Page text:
1.) Red Bryant,
DT, Texas A & M
If Ruskell looks for players with leadership credentials, Bryant already has a Seahawks hat. A team captain since his sophomore year, Bryant is a rarity: A hulking (6’4 318) DT who has no character concerns, keeps himself in shape, and plays with a constant motor. A comparison I came up with last year but find apt today is that big defensive tackles are like 7’0 centers. They almost all play a little lethargic, take plays off, etc. In the NBA, the seven-footers who aren’t lethargic get chosen #1 overall. In the NFL, their equivalent somehow falls to the third round.
Bryant is a monster stopping the run (Texas A&M watched their previously stellar run defense go from great to pathetic when Bryant injured his ACL midway through his junior year) and can flash impressive quickness for a man his size. He’s not a slug out there by any stretch, though his quickness was better pre-ACL injury. He’s anchor Seattle’s interior line and will stop Seattle’s defense from going down the drain should Brandon Mebane become injured. Not a bad 2nd round choice, honestly.
2.) Jermichael Finley, TE, Texas
If Seattle is unable to grab a ready-made starter at TE like Martellus Bennett or John Carlson in the 2nd round, Jermichael Finley should garner significant interest in the third round. While he still has a developing frame (6’5 243lbs), he has added nearly 40lbs since he arrived at Texas as a 205lb freshman WR. More importantly, his frame should have at least 20lbs of growth without a loss of his impressive quickness… And impressive it is too. I earlier compared Finley to Antonio Gates without the leaping ability, but in retrospect I have a better comparison: Kellen Winslow, Jr. Without a motorcycle. |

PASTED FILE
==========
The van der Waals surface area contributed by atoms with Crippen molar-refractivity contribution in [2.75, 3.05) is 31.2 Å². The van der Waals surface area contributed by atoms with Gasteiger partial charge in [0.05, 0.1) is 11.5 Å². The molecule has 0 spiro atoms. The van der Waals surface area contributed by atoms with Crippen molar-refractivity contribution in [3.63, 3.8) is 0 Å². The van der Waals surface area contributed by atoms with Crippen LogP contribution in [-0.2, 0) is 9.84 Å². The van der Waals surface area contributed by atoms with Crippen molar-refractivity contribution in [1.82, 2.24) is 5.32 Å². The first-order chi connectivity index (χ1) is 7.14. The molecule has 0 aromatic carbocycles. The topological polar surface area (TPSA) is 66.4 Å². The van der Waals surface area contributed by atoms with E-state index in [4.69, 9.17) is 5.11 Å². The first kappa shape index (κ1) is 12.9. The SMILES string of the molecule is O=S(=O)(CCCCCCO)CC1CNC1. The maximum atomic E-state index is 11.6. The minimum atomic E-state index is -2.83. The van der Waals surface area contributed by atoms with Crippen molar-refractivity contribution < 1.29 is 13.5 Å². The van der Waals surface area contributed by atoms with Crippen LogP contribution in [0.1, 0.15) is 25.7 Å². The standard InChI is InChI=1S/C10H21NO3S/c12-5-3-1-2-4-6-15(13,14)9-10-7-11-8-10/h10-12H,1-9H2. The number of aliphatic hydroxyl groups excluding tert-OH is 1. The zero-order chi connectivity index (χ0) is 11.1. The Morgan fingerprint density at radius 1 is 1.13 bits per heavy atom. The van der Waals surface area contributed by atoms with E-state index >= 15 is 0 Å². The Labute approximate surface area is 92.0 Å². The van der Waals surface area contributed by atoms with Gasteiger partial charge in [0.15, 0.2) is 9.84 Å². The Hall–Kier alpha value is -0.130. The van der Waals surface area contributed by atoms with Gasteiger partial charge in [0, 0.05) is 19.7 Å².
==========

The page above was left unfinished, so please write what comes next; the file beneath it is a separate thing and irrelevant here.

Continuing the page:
Regardless, Finley has the kind of body control and impressive speed Winslow has, but unlike Winslow has hands like vicegrips. Just as importantly, while Finley is too small now to be a great blocker, his technique and desire are perfect – he just needs to get stronger. While his stock would be much higher had he played another year, medical expenses for his mother drove him to declare early – something that I believe will endear him to the character-based philosophy Seattle employs.
3.) Donnie Avery, WR, Houston
The biggest question about Avery is about his not being very big. He’s only 5’11" and 192 pounds (that’s a solid build though for his height), but he's super-quick. More than just a speedster, Avery makes sense for Seattle because he is one of the better all-around route-runners in this class. He ran a 4.33 40 time at his pro-day in Houston but more impressively had a three-cone time of 6.30 – almost 3/10ths of a second better than the next best time of 6.57 by Louisville’s Harry Douglas. He’s not the big target this offense could use but does have the ability to get open, the hands to catch the ball, and the moves to gain yardage after the reception.
4.) John David Booty, QB, USC